I recently had the opportunity to read Shaun Rein’s The End of Cheap China: Economic and Cultural Trends That Will Disrupt The World. It is a fascinating and incisive book highlighting some of the misconceptions that Westerners have about China, why certain things occur the way they do in China, the changes that are occurring there, and how those very changes will affect China and the rest of the world over the coming years. It is a must-read for anyone interested in doing business in China.
Rein, who is based in Shanghai and founded and manages China Market Research Group, discusses many key trends/themes and take-aways (including “Do’s” and “Do Not’s”) that are important for anyone conducting business in China to learn about. To me, the most important are: Many Chinese often prefer American-made products—especially food (even KFC!)—because they believe in the integrity of the American supply chain system; the Chinese government is not monolithic and there is a huge chasm between the Central government, which Rein believes is sincere in law enforcement and citizens’ rights, and local governments, which often do not enforce national laws and can be very corrupt; a small—but integral–part of being successful in China is having guanxi, which Rein defines as a “circle of trust” at all levels of government; as costs (especially labor and real estate) rise in China, companies will look to relocate production to other lower-cost countries such as Vietnam; as China becomes more developed and technically sophisticated, it will start producing many of the products that it currently buys from Western companies, reducing their market share in China; and, as Chinese consumption continues to rise (especially for many commodities), friction with other countries will inevitably occur as they will all compete for a finite supply of resources—and the Chinese government will try its best to put its own economic interests first.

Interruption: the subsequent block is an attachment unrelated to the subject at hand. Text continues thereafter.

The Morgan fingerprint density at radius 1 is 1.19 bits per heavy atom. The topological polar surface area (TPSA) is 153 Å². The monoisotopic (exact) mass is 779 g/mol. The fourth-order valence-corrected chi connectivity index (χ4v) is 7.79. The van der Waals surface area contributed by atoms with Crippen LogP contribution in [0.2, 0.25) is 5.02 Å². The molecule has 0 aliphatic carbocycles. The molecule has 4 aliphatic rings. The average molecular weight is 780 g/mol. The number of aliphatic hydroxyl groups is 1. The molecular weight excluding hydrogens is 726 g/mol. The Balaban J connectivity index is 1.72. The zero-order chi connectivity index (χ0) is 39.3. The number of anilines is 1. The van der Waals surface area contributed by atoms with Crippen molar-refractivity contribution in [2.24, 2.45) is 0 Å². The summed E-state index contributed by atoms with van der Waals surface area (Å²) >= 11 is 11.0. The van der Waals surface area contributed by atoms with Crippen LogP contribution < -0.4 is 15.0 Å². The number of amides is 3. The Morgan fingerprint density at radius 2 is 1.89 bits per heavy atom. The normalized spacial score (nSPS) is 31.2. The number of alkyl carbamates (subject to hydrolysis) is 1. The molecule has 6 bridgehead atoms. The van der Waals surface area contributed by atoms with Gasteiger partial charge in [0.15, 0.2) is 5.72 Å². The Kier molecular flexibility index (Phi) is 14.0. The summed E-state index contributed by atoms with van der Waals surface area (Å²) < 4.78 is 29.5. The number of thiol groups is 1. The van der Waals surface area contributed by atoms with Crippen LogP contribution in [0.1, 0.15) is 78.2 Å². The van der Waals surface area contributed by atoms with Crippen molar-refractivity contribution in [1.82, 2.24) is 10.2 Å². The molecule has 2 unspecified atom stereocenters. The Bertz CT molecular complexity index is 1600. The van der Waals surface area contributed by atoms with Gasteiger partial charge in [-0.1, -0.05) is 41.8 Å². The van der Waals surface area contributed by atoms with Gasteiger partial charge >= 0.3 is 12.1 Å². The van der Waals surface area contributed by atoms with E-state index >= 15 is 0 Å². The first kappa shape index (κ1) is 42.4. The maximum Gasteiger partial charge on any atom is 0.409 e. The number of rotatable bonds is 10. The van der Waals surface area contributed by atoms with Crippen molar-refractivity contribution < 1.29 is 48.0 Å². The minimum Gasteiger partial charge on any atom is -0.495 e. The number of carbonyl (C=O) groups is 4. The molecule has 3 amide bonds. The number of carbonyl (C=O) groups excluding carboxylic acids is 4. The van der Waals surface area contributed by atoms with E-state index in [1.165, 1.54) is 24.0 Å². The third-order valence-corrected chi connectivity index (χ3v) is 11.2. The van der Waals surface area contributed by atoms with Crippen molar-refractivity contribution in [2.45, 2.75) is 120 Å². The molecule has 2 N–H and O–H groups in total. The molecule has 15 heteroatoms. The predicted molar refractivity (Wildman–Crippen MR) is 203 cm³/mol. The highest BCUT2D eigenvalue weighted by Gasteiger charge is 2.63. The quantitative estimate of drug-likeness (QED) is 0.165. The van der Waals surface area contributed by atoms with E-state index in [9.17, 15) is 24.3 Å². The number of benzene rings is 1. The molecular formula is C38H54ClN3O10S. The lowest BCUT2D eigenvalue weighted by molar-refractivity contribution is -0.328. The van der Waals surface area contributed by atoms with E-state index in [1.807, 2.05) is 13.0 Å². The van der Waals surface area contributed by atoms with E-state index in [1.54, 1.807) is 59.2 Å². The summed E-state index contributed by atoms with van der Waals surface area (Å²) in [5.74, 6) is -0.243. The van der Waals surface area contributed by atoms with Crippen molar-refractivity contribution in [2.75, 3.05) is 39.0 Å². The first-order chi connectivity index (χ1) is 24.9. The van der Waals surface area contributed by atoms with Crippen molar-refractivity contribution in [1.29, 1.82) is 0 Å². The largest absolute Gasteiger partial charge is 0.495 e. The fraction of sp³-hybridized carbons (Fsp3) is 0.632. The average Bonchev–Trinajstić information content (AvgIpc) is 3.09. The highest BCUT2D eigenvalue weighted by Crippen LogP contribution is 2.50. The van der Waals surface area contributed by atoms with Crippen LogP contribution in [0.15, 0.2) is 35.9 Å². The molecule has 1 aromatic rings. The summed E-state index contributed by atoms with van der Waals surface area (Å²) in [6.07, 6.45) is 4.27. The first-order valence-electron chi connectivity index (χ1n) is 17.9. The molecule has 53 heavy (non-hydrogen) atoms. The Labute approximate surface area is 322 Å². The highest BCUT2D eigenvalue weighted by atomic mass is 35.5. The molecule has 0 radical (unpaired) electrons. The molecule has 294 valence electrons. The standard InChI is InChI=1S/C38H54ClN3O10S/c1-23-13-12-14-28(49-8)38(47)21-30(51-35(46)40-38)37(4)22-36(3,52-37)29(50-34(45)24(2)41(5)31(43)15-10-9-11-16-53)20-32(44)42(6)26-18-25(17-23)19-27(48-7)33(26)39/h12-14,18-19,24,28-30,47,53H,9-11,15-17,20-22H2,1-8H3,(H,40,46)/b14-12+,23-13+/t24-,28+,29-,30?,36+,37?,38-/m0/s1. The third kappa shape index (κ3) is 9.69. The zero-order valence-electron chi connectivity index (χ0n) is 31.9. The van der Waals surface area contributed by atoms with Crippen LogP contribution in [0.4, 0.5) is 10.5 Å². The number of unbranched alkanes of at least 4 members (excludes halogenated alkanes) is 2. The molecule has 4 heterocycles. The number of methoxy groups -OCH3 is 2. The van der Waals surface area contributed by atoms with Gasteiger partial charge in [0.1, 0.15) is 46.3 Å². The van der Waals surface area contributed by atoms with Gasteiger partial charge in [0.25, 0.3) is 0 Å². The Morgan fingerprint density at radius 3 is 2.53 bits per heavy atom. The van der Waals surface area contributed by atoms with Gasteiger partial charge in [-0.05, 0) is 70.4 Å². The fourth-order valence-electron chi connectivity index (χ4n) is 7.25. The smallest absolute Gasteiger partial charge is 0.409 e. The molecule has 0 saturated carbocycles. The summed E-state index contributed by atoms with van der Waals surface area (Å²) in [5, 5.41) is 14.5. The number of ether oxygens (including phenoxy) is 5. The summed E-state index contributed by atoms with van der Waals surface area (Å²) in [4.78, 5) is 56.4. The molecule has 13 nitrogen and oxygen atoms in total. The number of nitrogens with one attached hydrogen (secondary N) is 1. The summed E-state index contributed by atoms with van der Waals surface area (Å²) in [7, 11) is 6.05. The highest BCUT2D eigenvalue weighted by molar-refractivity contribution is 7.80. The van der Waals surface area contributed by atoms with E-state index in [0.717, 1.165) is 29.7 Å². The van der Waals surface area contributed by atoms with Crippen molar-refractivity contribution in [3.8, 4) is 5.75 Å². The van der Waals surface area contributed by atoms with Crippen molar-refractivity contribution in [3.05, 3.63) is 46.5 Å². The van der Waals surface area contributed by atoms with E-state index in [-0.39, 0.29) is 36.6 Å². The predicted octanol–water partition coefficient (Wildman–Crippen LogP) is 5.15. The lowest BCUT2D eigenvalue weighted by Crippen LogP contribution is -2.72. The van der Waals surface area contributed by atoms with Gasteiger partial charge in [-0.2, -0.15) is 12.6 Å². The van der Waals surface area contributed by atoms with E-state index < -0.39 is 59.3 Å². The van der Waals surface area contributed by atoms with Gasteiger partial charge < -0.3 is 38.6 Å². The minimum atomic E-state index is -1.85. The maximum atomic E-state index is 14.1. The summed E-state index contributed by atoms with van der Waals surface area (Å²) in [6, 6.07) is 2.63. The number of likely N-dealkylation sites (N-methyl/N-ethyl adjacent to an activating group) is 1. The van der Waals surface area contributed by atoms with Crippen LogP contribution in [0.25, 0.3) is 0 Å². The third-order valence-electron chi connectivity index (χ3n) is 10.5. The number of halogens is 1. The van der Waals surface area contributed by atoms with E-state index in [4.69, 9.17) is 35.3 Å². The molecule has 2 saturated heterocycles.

I myself learnt a tremendous amount from this book and have seen in-person some of the themes Rein highlights. For example, when I visited two factories in Southern China in 2010, the owners were lamenting how the upwards pressure on wages was causing many American factories to think about shifting production away from their factories to cheaper places such as Vietnam or Bangladesh.
The book does have a few downsides. For one thing, it is unabashedly pro-China and Rein excuses many episodes such as the failure to enforce US copyright law as just poor enforcement of national law at the local level. He also believes that many Americans (including some members of the media) harbor some sort of anti-China sentiment, which I think is off the mark. I firmly believe that many Americans actually want China to be successful as that will help lift millions more out of poverty and that they are really opposed to certain actions that China is committing, such as engaging in friendly overtures with Mugabe’s Zimbabwe, a known despotic country.
Overall, it’s a great book and worth reading for anyone interested in furthering their knowledge about the Chinese business culture. Rein’s anecdotes do an excellent job of illuminating his themes.